I have had depression all of my life, but it isn't something that I have acknowledged until recently. I don't consider many of my acquaintances "friends" because of how unreliable they are in regards to, well, anything. My closest friend is my best friend, but she only accepts sacrifices and compromises when I'm the only one making them. Quickly tiring of these lackluster relationships, I turn to my mother, the one person who is truly closest to me. Alas, she isn't very good at providing the support I need either. Though she may not mean to, she often makes me feel like my problems aren't that big of a deal. That I'm probably overreacting, and that this is just some phase that I'm going to get over in a couple of months or weeks.

The people I have mentioned above may be different in regards to who they are in my life, but they all have similar if not the same reactions when I address my mental illness: passiveness and avoidance. They are never comfortable when I talk about my suicidal thoughts. They never stick around when I talk about solutions like speaking to a therapist. They practically pretend I don't exist when they notice the cuts on my skin, my sudden weight loss, and the endless times I simply sit or lay still to stare at nothing. It's very easy to assume that this is because they don't care about me--that listening to my issues is a waste of time. It may or may not be true, but it isn't hard to think on the negative side when you're sitting on the line between hanging on to life and letting it go.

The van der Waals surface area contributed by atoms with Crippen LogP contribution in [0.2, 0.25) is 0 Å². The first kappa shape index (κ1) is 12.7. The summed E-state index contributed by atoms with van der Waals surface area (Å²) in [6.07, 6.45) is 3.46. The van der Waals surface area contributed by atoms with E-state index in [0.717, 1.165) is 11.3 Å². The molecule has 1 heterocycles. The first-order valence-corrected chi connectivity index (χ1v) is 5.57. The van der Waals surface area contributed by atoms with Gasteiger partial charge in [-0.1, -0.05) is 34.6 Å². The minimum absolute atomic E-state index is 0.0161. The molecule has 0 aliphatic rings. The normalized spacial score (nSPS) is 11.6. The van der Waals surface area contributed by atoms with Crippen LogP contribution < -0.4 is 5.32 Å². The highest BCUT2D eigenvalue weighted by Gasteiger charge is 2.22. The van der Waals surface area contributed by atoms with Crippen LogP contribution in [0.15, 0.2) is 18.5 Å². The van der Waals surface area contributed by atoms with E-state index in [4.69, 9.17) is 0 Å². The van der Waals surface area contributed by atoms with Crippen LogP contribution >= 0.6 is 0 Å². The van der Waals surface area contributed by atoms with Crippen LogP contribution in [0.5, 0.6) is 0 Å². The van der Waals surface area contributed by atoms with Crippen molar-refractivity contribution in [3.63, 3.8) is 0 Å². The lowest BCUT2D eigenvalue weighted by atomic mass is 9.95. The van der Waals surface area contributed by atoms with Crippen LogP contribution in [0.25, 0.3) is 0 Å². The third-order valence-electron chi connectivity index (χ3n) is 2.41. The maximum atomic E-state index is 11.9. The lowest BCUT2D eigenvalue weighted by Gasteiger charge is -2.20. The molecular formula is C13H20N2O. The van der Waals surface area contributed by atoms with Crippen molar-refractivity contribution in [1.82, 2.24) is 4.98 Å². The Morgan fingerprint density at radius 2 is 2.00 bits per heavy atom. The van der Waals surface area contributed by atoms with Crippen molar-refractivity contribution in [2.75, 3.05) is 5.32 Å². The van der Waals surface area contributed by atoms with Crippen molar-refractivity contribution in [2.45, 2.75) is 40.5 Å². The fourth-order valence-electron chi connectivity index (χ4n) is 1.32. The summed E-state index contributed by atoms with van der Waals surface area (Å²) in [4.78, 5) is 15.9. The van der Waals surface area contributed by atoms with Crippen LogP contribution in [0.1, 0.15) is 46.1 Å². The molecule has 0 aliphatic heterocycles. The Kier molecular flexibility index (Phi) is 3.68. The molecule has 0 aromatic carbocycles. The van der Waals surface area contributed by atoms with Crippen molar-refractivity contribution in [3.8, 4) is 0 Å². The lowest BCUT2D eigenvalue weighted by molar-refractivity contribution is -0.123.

Then I began to study the many theories of personality. Though each one is different from the other, they all propose one fact: that personalities are shaped by something people may or may not have control over. Whether they're by childhood trauma, genes, classical conditioning, learned behavior, cultural and economic factors, or another determinant, people are easily influenced by exposure. If a person doesn't want to change into something they despise, they stay away from something or someone that has or reminds them of what they want to avoid.

So how does this relate to us?